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Re: [Xen-devel] Tracking guest code execution with EPT violations


At 16:25 +0000 on 16 Jan (1421421905), Kevin.Mayer@xxxxxxxx wrote:
> So whenever a nonexisting memory page gets requested an EPT violation is 
> caused (and handled by ept_handle_violation). Extending the  
> EXIT_REASON_EPT_VIOLATION I should be able to set the access rights for every 
> new page to access_rw(By using the p2m->get_entry and p2m-> set_entry 
> functions right after the violation was handled), leading to a new EPT 
> violation every time an instruction is fetched from this page.
> There are several problems with my approach so far:
> *         I get to few unique GFN (derived from the gpa by PAGE_SHIFT in the 
> EPT violations when booting a WinXP guest.  I get about 250 EPT_VIOLATIONS 
> with unique GFNs when booting the guest OS and none when starting new 
> programs in the guest. So something seems to be wrong there. Also I read the 
> access rights of the pages back after setting them. Most of the time the 
> initial access rights are access_n before and the same after I tried setting 
> them to access_rw (this happens when the type is p2m_mmio_dm, when the type 
> is p2m_ram_rw the setting works temporarily).

I can't really tell from that what you're doing, but:
 - I suspect that the 'p2m_mmio_dm' cases are gfns that don't map to
   anything.  Accesses to unmapped addresses are assumed to be
   emulated devices and passed to qemu.
 - If you are having trouble with access types changing underfoot,
   make sure that you are setting the domain's p2m->default_access
   to something sensible.

> *         I never get an EPT violation with the EPT_EXEC_VIOLATION flag set 
> in the exit qualifications even for the pages where the setting of the access 
> rights did succeed.


> *         Later when checking the access rights (I simply save the GFNs in an 
> array and use p2m->get_entry in an own  call to domctl.c from xl) of the GFNs 
> they all have access right access_n and type p2m_mmio_dm , even for the pages 
> where the setting of the access rights did succeed or the type was different 
> before.

Again, that sounds like the addresses are not mapped at all, rather
than mapped with the wrong access control.

> This all tells me that there is something fundamentally wrong with my 
> approach so far, leading me to the following questions:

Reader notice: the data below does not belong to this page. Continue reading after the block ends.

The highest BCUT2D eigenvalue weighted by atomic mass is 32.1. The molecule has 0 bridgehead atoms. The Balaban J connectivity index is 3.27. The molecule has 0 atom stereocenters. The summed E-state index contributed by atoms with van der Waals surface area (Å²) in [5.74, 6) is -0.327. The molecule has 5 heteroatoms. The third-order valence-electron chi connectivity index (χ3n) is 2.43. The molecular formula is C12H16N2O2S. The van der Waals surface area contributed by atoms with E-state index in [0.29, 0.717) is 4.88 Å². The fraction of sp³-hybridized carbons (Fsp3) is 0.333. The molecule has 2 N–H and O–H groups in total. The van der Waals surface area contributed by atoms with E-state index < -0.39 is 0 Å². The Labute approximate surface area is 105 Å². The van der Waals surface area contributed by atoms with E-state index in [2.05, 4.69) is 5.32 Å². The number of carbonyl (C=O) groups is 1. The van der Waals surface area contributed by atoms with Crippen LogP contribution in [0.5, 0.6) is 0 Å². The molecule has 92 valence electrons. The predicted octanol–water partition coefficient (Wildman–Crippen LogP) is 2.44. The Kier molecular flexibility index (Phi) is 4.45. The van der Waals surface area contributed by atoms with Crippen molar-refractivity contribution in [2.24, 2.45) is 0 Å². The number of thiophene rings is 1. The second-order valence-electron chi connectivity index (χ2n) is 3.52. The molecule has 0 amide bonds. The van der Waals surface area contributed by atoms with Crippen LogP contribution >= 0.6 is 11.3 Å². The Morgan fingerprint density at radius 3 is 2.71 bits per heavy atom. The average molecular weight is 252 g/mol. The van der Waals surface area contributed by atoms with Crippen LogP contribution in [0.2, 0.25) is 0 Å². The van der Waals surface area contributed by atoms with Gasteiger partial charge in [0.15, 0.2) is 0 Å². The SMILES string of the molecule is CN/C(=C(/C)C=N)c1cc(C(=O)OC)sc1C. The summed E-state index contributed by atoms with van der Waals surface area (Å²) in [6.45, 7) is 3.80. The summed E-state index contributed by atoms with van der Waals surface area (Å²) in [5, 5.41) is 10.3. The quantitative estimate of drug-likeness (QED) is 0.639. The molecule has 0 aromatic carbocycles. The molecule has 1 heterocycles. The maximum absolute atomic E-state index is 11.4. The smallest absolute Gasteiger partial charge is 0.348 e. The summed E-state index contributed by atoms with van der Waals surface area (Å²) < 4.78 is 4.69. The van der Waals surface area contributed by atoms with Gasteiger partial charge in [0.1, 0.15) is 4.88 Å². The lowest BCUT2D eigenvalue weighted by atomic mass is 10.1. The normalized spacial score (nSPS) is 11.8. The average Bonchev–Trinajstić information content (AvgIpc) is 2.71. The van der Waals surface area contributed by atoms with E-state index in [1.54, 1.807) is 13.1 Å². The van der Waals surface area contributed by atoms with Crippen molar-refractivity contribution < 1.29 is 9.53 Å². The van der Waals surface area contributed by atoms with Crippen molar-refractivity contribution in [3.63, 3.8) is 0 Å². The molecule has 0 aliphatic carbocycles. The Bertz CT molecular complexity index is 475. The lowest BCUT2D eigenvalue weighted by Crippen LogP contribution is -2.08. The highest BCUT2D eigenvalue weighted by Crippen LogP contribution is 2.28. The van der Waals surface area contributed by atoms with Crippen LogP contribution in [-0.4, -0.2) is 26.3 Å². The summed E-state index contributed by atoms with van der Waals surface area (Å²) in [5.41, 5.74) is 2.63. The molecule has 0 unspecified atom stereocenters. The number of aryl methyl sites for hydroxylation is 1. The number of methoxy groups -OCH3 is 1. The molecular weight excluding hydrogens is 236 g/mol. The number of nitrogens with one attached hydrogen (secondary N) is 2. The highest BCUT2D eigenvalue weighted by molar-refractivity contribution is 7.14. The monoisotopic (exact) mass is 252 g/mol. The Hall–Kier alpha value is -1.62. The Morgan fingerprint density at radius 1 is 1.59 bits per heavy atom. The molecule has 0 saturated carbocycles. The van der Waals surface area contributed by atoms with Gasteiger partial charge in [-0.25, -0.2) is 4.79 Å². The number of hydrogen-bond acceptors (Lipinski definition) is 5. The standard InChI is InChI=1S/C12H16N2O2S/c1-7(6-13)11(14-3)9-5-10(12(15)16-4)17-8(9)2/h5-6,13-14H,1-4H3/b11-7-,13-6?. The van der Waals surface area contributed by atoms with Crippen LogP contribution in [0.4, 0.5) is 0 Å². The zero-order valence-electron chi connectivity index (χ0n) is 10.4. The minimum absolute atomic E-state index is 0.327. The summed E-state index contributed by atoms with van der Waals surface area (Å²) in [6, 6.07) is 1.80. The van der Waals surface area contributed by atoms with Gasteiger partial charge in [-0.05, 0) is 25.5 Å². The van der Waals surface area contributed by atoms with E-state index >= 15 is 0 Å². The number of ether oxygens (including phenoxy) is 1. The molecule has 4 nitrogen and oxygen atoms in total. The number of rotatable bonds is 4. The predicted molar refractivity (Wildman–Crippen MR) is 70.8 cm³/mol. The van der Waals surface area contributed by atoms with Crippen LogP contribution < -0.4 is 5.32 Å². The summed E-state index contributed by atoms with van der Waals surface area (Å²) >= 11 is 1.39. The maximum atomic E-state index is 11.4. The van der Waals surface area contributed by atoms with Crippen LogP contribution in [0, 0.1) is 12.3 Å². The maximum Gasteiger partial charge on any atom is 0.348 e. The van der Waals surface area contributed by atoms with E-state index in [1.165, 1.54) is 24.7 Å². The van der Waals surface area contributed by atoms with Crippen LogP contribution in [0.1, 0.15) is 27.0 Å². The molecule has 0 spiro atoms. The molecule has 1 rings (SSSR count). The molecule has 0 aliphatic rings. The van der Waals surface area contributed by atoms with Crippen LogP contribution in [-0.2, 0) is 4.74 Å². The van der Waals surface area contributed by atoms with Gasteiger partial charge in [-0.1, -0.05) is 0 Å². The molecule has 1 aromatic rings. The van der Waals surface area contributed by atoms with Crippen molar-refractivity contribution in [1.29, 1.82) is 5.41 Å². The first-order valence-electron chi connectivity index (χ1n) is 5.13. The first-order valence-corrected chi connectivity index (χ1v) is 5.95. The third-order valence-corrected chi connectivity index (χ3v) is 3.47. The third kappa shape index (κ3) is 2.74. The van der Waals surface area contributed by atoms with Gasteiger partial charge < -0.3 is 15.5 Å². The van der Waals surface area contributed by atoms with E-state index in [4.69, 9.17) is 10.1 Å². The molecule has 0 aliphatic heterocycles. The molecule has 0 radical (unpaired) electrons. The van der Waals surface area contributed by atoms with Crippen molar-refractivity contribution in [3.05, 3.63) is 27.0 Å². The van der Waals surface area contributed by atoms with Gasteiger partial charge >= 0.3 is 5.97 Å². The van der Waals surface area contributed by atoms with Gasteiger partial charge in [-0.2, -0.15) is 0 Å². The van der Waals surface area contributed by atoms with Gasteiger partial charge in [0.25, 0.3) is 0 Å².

> 1.       Every time a new page in memory is allocated by the guest I get an 

That depends on what you mean by 'allocated by the guest'.  If you
have set the access bits correctly, you will get an EPT_VIOLATION
when the page is _accessed_ by the guest.

> a.       If this is the case then why don't I get new violations after 
> windows has finished booting?
> 2.       What is the difference between types p2m_mmio_dm and p2m_ram_rw? 
> (got a feeling that part of the problem lies here)

Have a look at the comments in include/asm-x86/p2m.h where those names
(and others) are defined.  And as I mentioned aove, any gfn that's not
mapped at all will seem to be mmio_dm.

> 3.       Are the p2m->get_entry/p2m->set_entry functions the right tools for 
> this purpose?

Probably not.  p2m_set_mem_access() and p2m_get_mem_access() should be

> 4.       To get the domain I use struct vcpu *curr = current; and struct 
> p2m_domain *p2m = p2m_get_hostp2m(curr->domain); before using the 
> get/set_entry-functions. Do I get confused with wrong domains or something 
> like that?

Maybe.  Those things will get you the currently executing domain, so
if your code is part of a hypercall handler it will adjust the
_caller_'s p2m. 

> 5.       Because I just set the access rights to rw every time 
> EXIT_REASON_EPT_VIOLATION is called the whole domain should freeze/crash as 
> soon as the first page tries to execute an instruction, right? It doesn't 
> because I get no execution attempts on the pages I set the access_rw, but why 
> don't I get an execution attempt?

I can't really tell, but it does sounds like something is confused.
Possibly you are using the wrong kind of addresses?  These p2m
operations work on GFNs, i.e. whet the guest thinks are physical
addresses, and not MFNs (actual physical addresses) or virtual



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